Eurasian Tree Sparrow Legend has it that in the early 1900s, Europeans brought these birds to the Philippines to help them combat loneliness and homesickness. Today, it is the most common bird in the Philippines known as the maya.
Yellow-vented Bulbul Easily identified by its yellow bottom, this bird sports a mohawk comparable to that of the infamous hairstyle.
Pied Fantail In birding language, the term pied means black and white. Locally known as the Maria Capra, it can be very territorial even attacking domestic cats and dogs to protect its area. It can be readily identified not only but its black & white color, but its fan-like tail, giving it its name.
Chestnut Munia Once known as the National Bird, the Chestnut Munia reigned before its title was given to the Philippine Eagle in 1995. Oftentimes, the Eurasian Tree Sparrow is mistaken as the former National Bird when in fact it was the Chestnut Munia.
Olive-backed Sunbird Seen in pairs feeding in flowering trees, the olive-backed sunbird is one of the commonly-seen sunbirds in Metro Manila.
Zebra Dove This bird is locally called bato bato because of its ability to stay perfectly still like a stone.
Black-naped Oriole The Black-naped Oriole is probably the most persistent suitor you’ll ever see as it chases after the female in the sky during courtship. You’ll know when it comes calling by its distinct call, pee-yaaaaooww.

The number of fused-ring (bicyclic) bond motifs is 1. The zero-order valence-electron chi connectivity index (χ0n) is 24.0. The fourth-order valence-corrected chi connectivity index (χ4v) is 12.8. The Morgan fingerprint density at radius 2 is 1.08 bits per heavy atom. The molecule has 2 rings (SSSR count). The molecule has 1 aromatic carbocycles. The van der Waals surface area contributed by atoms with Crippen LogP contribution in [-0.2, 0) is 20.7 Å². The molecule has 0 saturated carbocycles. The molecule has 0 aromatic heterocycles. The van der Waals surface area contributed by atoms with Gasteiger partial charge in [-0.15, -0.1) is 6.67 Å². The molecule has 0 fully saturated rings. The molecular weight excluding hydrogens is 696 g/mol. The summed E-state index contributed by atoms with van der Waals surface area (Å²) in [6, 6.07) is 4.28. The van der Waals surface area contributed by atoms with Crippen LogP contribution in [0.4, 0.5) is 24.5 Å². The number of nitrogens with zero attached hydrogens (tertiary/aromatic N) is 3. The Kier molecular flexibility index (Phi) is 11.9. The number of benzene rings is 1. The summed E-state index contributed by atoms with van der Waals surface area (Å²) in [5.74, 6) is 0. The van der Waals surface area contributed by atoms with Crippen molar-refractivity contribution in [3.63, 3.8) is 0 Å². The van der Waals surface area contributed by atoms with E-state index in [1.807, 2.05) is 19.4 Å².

Pied Triller As the name suggests, the Pied Triller is also black & white, but lacks a fan-like tail unlike the Pied Fantail. It also resembles the Ashy Minivet, providing another challenge to bird watchers. To distinguish it, the Pied Triller has a shorter tail and a black crown while the Ashy Minivet has a white or greyish crown.
Collared Kingfisher The Collared kingfisher is by far the most common and distinct kingfisher in the Philippines. You’ll know it is nearby once you hear a loud kak-kak-kak-kak. It can be identified by its blue and white plumage, and its large kingfisher bill.
Philippine Pygmy Woodpecker Despite being the country’s smallest woodpecker, this bird sounds like a machine gun – albeit a small one – when it comes calling. It can be seen hopping high along the sides of trees.
Guide to the Birds of the Philippines, Kennedy et al. 2000
Wild Bird Club of the PhilippinesBirding Adventure Philippines